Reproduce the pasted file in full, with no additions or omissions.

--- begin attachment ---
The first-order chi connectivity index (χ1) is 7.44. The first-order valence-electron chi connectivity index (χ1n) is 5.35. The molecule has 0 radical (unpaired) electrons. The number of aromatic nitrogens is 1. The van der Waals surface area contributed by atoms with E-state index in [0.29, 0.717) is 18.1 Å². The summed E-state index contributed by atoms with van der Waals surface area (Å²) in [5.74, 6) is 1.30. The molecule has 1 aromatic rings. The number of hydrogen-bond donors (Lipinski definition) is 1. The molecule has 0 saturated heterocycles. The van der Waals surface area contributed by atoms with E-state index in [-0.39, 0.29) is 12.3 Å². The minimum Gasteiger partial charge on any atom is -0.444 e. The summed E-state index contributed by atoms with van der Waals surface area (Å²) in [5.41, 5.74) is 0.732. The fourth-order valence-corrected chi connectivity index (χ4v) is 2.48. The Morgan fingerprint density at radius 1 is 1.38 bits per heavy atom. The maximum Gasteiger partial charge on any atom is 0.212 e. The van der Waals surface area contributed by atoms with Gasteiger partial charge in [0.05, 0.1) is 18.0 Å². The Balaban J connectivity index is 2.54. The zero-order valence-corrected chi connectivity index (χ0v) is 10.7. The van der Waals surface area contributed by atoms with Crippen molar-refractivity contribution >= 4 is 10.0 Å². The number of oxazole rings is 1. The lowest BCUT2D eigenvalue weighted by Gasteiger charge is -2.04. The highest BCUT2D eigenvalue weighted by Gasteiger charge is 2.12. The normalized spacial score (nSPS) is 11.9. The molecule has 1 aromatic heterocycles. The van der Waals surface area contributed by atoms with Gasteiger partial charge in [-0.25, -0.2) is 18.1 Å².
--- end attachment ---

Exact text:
The first-order chi connectivity index (χ1) is 7.44. The first-order valence-electron chi connectivity index (χ1n) is 5.35. The molecule has 0 radical (unpaired) electrons. The number of aromatic nitrogens is 1. The van der Waals surface area contributed by atoms with E-state index in [0.29, 0.717) is 18.1 Å². The summed E-state index contributed by atoms with van der Waals surface area (Å²) in [5.74, 6) is 1.30. The molecule has 1 aromatic rings. The number of hydrogen-bond donors (Lipinski definition) is 1. The molecule has 0 saturated heterocycles. The van der Waals surface area contributed by atoms with E-state index in [-0.39, 0.29) is 12.3 Å². The minimum Gasteiger partial charge on any atom is -0.444 e. The summed E-state index contributed by atoms with van der Waals surface area (Å²) in [5.41, 5.74) is 0.732. The fourth-order valence-corrected chi connectivity index (χ4v) is 2.48. The Morgan fingerprint density at radius 1 is 1.38 bits per heavy atom. The maximum Gasteiger partial charge on any atom is 0.212 e. The van der Waals surface area contributed by atoms with Gasteiger partial charge in [0.05, 0.1) is 18.0 Å². The Balaban J connectivity index is 2.54. The zero-order valence-corrected chi connectivity index (χ0v) is 10.7. The van der Waals surface area contributed by atoms with Crippen molar-refractivity contribution >= 4 is 10.0 Å². The number of oxazole rings is 1. The lowest BCUT2D eigenvalue weighted by Gasteiger charge is -2.04. The highest BCUT2D eigenvalue weighted by Gasteiger charge is 2.12. The normalized spacial score (nSPS) is 11.9. The molecule has 1 aromatic heterocycles. The van der Waals surface area contributed by atoms with Gasteiger partial charge in [-0.25, -0.2) is 18.1 Å².